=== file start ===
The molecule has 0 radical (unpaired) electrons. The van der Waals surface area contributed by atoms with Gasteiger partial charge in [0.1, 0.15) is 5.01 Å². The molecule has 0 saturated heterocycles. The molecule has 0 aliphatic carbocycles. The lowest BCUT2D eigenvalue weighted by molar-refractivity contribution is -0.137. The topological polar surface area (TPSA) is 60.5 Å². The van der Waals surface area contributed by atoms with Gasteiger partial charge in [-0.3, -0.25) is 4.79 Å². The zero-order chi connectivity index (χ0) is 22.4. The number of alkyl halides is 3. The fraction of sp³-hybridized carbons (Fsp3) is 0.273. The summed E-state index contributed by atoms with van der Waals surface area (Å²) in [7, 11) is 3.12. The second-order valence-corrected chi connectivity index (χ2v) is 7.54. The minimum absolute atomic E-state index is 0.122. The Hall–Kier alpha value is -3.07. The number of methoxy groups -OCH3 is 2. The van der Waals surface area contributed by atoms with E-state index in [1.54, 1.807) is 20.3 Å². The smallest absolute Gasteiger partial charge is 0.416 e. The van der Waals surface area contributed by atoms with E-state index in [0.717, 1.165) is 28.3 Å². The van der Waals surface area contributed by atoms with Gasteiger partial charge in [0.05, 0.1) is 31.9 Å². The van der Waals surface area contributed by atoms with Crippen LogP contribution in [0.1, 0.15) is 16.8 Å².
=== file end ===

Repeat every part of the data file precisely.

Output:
The molecule has 0 radical (unpaired) electrons. The van der Waals surface area contributed by atoms with Gasteiger partial charge in [0.1, 0.15) is 5.01 Å². The molecule has 0 saturated heterocycles. The molecule has 0 aliphatic carbocycles. The lowest BCUT2D eigenvalue weighted by molar-refractivity contribution is -0.137. The topological polar surface area (TPSA) is 60.5 Å². The van der Waals surface area contributed by atoms with Gasteiger partial charge in [-0.3, -0.25) is 4.79 Å². The zero-order chi connectivity index (χ0) is 22.4. The number of alkyl halides is 3. The fraction of sp³-hybridized carbons (Fsp3) is 0.273. The summed E-state index contributed by atoms with van der Waals surface area (Å²) in [7, 11) is 3.12. The second-order valence-corrected chi connectivity index (χ2v) is 7.54. The minimum absolute atomic E-state index is 0.122. The Hall–Kier alpha value is -3.07. The number of methoxy groups -OCH3 is 2. The van der Waals surface area contributed by atoms with E-state index in [1.54, 1.807) is 20.3 Å². The smallest absolute Gasteiger partial charge is 0.416 e. The van der Waals surface area contributed by atoms with E-state index in [0.717, 1.165) is 28.3 Å². The van der Waals surface area contributed by atoms with Gasteiger partial charge in [0.05, 0.1) is 31.9 Å². The van der Waals surface area contributed by atoms with Crippen LogP contribution in [0.1, 0.15) is 16.8 Å².